Shopping Smart: Tips for Buying Auto, Homeowners and Renters Insurance
HelpInsure.com is a free service of the Texas Department of Insurance and the Office of Public Insurance Counsel (OPIC). You can use HelpInsure.com to shop for auto, homeowners, condo, and renters insurance.
- Use HelpInsure.com to start your search. HelpInsure.com has sample rates, policy coverage comparisons, and insurance company profiles. The profiles show a company's history, complaint index, and financial rating from an independent rating organization. You’ll need to call the companies directly to get an exact rate quote.
- Ask several companies and agents for price quotes. Rates vary among companies, so get several quotes. When comparing prices, make sure you understand the coverages.
- Include independent agents in your search. Some agents represent only a single company or company group. Independent agents usually represent several companies and can give you more than one quote at a time.
- Consider factors other than price, including a company's financial rating, complaint index, and license status. The financial rating indicates a company's financial strength and stability, and the complaint index is an indication of its customer service record. Buy only from licensed companies and agents. To learn a company’s licenses status, complaint history, and financial rating from an independent rating organization, visit our website or call our Consumer Help Line.
- Decide what coverages you want and need. Review your limits annually to make sure that you have enough coverage to replace your car and house if they’re destroyed. Making a written inventory will help you decide how much coverage you need. Use TDI's Home Inventory Checklist to create your inventory.
- Consider higher deductibles. A deductible is the amount you have to pay before the insurance company will pay. For example, if you have a claim for $1,000 and a deductible of $300, the insurance company will automatically deduct $300 from the amount it will pay you. The higher your deductibles, the lower your premium. Choose the highest deductibles you can afford.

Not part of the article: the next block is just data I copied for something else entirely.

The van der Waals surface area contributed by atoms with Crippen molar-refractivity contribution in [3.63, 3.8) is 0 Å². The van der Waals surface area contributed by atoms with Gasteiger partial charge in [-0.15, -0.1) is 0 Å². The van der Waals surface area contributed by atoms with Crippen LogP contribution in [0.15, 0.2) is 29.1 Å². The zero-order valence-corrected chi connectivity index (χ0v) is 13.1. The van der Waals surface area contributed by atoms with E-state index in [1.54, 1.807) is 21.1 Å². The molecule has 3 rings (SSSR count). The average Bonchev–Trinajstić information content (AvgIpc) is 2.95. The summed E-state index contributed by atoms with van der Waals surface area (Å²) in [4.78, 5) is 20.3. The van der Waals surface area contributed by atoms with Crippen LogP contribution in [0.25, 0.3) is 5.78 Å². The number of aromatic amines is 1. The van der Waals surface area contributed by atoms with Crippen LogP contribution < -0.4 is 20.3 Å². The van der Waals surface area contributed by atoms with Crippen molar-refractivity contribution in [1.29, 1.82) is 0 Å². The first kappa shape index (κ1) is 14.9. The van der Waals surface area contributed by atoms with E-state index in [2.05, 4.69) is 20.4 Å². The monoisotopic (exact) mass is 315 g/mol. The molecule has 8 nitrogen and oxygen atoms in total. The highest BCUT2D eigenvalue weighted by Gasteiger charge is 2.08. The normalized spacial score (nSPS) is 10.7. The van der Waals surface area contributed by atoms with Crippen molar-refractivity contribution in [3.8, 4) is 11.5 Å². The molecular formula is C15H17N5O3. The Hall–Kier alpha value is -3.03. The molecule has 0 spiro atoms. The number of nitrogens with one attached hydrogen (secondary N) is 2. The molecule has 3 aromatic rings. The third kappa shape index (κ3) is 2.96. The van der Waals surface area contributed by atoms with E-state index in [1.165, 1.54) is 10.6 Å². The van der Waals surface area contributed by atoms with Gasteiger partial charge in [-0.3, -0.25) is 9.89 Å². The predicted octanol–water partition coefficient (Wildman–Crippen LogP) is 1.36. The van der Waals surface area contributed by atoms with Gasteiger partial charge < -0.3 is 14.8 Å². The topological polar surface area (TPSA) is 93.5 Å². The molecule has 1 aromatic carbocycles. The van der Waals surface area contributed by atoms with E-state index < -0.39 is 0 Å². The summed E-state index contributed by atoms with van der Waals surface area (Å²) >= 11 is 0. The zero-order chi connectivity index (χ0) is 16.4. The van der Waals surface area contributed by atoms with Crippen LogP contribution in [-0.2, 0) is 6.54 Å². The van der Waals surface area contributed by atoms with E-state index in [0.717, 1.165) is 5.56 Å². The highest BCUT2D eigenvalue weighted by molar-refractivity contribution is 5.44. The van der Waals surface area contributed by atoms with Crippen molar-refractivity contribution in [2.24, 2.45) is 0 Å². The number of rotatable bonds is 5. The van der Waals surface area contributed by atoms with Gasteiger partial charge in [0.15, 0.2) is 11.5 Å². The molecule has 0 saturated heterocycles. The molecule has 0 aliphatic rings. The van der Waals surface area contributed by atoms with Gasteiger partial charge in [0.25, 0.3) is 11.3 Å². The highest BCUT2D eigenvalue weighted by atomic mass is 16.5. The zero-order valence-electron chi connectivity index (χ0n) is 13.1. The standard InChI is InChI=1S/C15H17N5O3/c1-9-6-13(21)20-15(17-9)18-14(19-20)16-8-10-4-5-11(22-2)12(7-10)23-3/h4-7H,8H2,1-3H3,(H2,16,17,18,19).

- Ask your agent about discounts. Most home and auto insurance companies offer discounts that will lower your premium. Ask if you’re eligible for any discounts the company offers.
- Don’t pay cash to an agent. Make payments by check or money order payable directly to the insurance company, not the agent. Get a receipt for your payment.
- Make sure you have uninterrupted coverage. Never cancel a policy until you get your new policy or a written binder. A binder proves you have coverage until the company issues your policy.
- Keep shopping if a company turns you down. Different companies have different criteria for accepting customers. If you’re having trouble finding insurance, consider the Texas FAIR Plan Association for homeowners insurance and the Texas Automobile Insurance Plan Association (TAIPA) for auto insurance.
- Know your rights. Auto and homeowners policies in Texas must include a Consumer Bill of Rights that explains your legal rights and responsibilities. Read it carefully. You can also read the bills of rights on the TDI website.
Although your coverages and policy terms may be different from these, this summary can help you understand the basic eight coverages:
- Liability coverage pays expenses, up to your policy’s dollar limits, for people in the other car involved in an accident that you or someone covered by your policy caused. Expenses can include medical bills, car repair, and car rental. Texas law requires minimum coverage of $30,000 for each injured person, up to a total of $60,000 per accident, and $25,000 for property damage per accident. This basic coverage is called 30/60/25 coverage. Liability covers you and your family members and other people driving your car with your permission. Some policies – called named driver policies -- won't cover family members, unless they're specifically named in the policy. A named driver policy lists the names of the people covered on its declarations page.